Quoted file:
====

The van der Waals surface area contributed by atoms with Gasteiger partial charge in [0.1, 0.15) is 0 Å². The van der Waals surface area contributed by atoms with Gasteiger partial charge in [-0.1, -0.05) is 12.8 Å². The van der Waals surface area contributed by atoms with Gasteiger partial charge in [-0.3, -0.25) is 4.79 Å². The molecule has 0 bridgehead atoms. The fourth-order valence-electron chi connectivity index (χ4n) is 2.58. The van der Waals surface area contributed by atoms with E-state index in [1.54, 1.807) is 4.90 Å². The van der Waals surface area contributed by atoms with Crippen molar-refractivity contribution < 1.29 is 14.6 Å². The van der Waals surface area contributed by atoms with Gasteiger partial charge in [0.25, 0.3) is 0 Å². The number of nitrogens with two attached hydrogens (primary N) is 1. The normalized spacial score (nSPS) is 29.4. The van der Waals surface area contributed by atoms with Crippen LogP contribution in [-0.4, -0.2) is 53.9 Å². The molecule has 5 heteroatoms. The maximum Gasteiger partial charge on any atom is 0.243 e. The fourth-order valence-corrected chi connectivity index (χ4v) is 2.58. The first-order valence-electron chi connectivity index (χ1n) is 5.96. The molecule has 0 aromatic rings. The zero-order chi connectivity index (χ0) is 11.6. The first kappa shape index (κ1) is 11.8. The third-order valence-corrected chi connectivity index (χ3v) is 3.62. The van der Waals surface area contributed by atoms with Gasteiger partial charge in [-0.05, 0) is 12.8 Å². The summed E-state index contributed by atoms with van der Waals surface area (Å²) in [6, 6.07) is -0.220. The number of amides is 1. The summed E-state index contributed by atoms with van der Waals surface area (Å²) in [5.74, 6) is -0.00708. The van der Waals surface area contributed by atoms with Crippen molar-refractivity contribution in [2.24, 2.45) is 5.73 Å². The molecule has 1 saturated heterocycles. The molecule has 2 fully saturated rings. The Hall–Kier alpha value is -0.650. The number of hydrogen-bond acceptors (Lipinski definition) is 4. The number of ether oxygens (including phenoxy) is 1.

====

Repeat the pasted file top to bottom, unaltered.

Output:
The van der Waals surface area contributed by atoms with Gasteiger partial charge in [0.1, 0.15) is 0 Å². The van der Waals surface area contributed by atoms with Gasteiger partial charge in [-0.1, -0.05) is 12.8 Å². The van der Waals surface area contributed by atoms with Gasteiger partial charge in [-0.3, -0.25) is 4.79 Å². The molecule has 0 bridgehead atoms. The fourth-order valence-electron chi connectivity index (χ4n) is 2.58. The van der Waals surface area contributed by atoms with E-state index in [1.54, 1.807) is 4.90 Å². The van der Waals surface area contributed by atoms with Crippen molar-refractivity contribution < 1.29 is 14.6 Å². The van der Waals surface area contributed by atoms with Gasteiger partial charge in [0.25, 0.3) is 0 Å². The number of nitrogens with two attached hydrogens (primary N) is 1. The normalized spacial score (nSPS) is 29.4. The van der Waals surface area contributed by atoms with Crippen LogP contribution in [-0.4, -0.2) is 53.9 Å². The molecule has 5 heteroatoms. The maximum Gasteiger partial charge on any atom is 0.243 e. The fourth-order valence-corrected chi connectivity index (χ4v) is 2.58. The first-order valence-electron chi connectivity index (χ1n) is 5.96. The molecule has 0 aromatic rings. The zero-order chi connectivity index (χ0) is 11.6. The first kappa shape index (κ1) is 11.8. The third-order valence-corrected chi connectivity index (χ3v) is 3.62. The van der Waals surface area contributed by atoms with Gasteiger partial charge in [-0.05, 0) is 12.8 Å². The summed E-state index contributed by atoms with van der Waals surface area (Å²) in [6, 6.07) is -0.220. The number of amides is 1. The summed E-state index contributed by atoms with van der Waals surface area (Å²) in [5.74, 6) is -0.00708. The van der Waals surface area contributed by atoms with Crippen molar-refractivity contribution in [2.24, 2.45) is 5.73 Å². The molecule has 1 saturated heterocycles. The molecule has 2 fully saturated rings. The Hall–Kier alpha value is -0.650. The number of hydrogen-bond acceptors (Lipinski definition) is 4. The number of ether oxygens (including phenoxy) is 1.